24 June 2007. Solemnity of the Birth of St. John the Baptist
Isaiah 49, 1-6; Psalm 139; Acts 13, 22-26; Luke 1, 57-66
The celebration of the Solemnity of the Birth of St. John the Baptist today is unusual in the liturgical calendar of the Church. First, we celebrate John’s birth on earth. Except for the birthday of Mary Our Mother, all saints’ feast days are remembered on the day of their death. It is therefore an acknowledgement of the important role of Mary and John in the history of salvation. Second, the liturgical norm of the Church says that a celebration that has the rank of a solemnity supersedes the Sundays in Ordinary Time, thus, the readings are not the readings of the 12th Sunday.
The role of John the Baptist in the history of our faith is profound and simple: He prepares the way of the Lord Jesus. His life points to Him. He said, the “One who is coming after me, whose sandal strap I am not worthy to untie” (John 1,11); the One “who ranks ahead of me because he existed before me,” (John 1, 30) and “He must increase, I must decrease” (John 3, 30). John’s role is thus to direct people to Jesus. This role, I believe is now ours.
But how do we direct people to Jesus? Let me take insights from Ronald Rolheiser’s Secularity and the Gospel. First, we must know the present state of people to be effective. In ancient times, when we still had kings and queens, each year a good ruler was expected to walk around the circumference, the ambit, of his or her kingdom and bring back a report on the state of things. Our notion of a state of the union address — as presidents do — takes its origins from here. In Anthropology, it called, “walking the ambit” (inspecting the domain, the territory, the realm). All programs should be based on the present reality. Thus, it is good the engage the world. We are invited to have a certain biblical and Catholic attitude towards our world now, to love the world as God loves it. Biblically, we see that God loves us, not because we achieved it or we are free from sin, but because God is love and He cannot help it but love us. As Jesus says, “God lets His sun shine on the bad as well as the good.” Like the sun, he does not discriminate between the vegetables and weeds; it shines on all and on everything, including the sinners and the immoral. And therefore, to be like John the Baptist, we must mirror that nondiscriminatory love of God in this present world. Thus, the world today is not an enemy to be fought, but a child to be loved. A arrogant and unbearable teenager is not bad, but an unfinished work.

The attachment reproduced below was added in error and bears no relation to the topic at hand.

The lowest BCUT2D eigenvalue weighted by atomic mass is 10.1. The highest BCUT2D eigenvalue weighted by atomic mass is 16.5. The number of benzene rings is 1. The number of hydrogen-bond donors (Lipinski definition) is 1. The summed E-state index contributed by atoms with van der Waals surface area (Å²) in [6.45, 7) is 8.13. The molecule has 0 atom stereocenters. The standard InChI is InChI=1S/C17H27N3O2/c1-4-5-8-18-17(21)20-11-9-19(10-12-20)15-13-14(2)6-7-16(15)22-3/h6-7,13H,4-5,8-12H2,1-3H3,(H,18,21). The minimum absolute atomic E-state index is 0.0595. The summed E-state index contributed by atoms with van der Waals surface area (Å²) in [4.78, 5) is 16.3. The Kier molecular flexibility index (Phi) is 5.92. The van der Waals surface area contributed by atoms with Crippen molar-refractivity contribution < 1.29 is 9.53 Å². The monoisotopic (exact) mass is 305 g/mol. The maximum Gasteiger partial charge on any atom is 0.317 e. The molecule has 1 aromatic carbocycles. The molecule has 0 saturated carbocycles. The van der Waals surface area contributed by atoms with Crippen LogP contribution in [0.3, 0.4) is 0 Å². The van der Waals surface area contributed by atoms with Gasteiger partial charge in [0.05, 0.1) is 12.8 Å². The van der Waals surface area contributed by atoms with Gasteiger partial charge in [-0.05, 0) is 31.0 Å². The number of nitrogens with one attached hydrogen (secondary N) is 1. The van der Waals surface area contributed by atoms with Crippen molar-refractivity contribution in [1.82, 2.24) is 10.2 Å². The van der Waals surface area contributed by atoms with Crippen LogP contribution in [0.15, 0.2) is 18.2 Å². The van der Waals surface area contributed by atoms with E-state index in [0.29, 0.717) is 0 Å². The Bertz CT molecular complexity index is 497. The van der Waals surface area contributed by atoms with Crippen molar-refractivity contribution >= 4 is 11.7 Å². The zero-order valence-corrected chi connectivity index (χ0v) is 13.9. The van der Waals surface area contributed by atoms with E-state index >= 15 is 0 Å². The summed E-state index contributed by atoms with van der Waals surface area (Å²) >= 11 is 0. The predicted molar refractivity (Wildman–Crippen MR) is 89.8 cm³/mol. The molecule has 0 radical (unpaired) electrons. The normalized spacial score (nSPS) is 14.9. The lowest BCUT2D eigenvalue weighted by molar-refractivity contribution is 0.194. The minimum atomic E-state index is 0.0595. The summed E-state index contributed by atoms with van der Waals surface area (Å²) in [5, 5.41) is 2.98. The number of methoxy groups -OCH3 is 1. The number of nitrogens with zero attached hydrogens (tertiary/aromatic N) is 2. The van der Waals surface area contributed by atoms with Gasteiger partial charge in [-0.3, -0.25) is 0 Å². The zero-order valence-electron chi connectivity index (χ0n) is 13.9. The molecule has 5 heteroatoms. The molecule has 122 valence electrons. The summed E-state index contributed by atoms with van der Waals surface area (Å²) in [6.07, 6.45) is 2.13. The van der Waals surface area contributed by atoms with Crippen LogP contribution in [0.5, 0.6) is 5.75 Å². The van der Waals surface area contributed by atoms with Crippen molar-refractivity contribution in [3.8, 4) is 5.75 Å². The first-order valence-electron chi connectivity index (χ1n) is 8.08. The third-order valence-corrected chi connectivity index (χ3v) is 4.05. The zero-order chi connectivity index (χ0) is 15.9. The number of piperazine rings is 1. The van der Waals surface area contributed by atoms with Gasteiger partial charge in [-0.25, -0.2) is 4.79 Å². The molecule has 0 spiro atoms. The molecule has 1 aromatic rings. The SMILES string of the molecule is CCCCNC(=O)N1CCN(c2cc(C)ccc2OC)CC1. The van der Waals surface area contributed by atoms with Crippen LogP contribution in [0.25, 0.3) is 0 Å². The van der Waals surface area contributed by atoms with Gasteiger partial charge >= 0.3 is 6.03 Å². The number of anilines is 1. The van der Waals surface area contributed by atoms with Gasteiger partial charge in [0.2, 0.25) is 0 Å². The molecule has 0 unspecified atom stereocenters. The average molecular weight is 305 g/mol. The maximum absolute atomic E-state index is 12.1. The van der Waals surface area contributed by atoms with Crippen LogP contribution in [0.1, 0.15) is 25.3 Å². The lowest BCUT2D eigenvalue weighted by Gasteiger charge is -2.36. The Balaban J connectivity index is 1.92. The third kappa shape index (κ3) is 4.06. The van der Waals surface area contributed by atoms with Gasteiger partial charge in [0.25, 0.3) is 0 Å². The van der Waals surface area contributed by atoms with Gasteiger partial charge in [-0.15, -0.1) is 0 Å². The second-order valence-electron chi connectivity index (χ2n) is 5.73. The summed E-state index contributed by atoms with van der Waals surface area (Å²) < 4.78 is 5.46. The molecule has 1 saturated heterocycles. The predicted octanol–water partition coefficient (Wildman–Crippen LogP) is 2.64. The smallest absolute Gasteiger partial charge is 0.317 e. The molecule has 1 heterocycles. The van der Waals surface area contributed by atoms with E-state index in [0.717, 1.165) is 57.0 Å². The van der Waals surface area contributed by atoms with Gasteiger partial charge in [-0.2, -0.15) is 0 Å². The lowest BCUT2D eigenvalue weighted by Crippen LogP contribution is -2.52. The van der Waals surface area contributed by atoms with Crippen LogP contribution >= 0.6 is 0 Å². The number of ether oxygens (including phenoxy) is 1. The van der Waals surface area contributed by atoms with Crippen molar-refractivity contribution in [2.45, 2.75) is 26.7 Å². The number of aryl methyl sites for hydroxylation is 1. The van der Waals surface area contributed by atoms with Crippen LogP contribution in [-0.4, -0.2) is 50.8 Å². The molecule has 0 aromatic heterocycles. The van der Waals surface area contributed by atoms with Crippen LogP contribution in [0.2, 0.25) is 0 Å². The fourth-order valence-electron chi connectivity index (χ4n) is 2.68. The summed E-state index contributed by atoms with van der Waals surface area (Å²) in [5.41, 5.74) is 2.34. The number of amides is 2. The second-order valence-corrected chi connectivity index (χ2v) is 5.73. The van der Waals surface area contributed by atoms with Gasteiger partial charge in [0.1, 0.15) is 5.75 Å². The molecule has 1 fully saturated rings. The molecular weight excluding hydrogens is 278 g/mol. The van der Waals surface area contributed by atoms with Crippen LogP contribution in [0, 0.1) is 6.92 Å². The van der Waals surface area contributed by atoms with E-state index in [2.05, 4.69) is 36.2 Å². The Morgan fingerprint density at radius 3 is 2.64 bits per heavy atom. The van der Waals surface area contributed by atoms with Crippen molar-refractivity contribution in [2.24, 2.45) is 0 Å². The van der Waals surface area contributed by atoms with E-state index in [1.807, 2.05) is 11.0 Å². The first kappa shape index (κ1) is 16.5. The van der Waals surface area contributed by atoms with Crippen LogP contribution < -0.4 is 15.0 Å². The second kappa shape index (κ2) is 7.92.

Second, we need artists and saints. We need to re-inflame the romantic imagination within our faith. In the past years, we have plenty of good theology books on scripture, moral theology, church history, liturgy, etc. But we lack imagination! We lack the fire, the passion, the romance, and the aesthetics that pertain to faith. This is not the job of the theologian; but the work of the artist and the saint. Francis of Assisi was not a theologian or was an excellent academician. Those who follow Francis do not follow him because of the books he wrote. His greatness is in his artistry. When he took off his clothes, the gesture was artistic — To the imagination, this is what it means to live poor, to be poor: to be without the basic necessities even of clothing; to be without the clothing — the pretenses — that covers us. Even in cosmetics, there is what we call a concealer — that which hides blemishes and imperfections. To know the person, remove the make-up!
Leonardo da Vinci painted the Last Supper. The supper of Jesus was not really like that, but we cannot imagine the Last Supper as da Vinci’s famous interpretation of that scene. Proof: we have this interpretation in our homes. Not that we should ban it because it was not realistic — who actually would know? —- but its greatness is in the fact that it fires our imagination, deepening our faith. Same thing with artists and saints such as Augustine, Ignatius, Thomas More, Clare, Therese of Lisieux, John of the Cross, Teresa of Avila, and Mother Teresa.
How many of us were inspired by music? Who were not led to tears listening to the Ave Maria by Gounod or Schubert. Who were not led to worship in dance? Yes, including King David who danced naked worshipping God! These artists and saints inspire us. They put color to our faith. They made our faith exciting and interesting. We first fell in love with Christianity because of art and artisans.
Morris West said, “All miracles begin with falling in love!” We don’t fall in love with something or someone who is ugly, boring, colorless and rigid. We fall in love because we see something beautiful. Thus, we need artists and saints: those that provide people something beautiful with which to fall in love with.
These two points are being John the Baptist today. The figure in the desert, in sack cloth and eating insects; the baptism in the river and the call for repentance are artistic images that suggest the romance of our faith. Let beauty point and lead us to Christ.
*colored glass at the Ateneo de Davao chapel.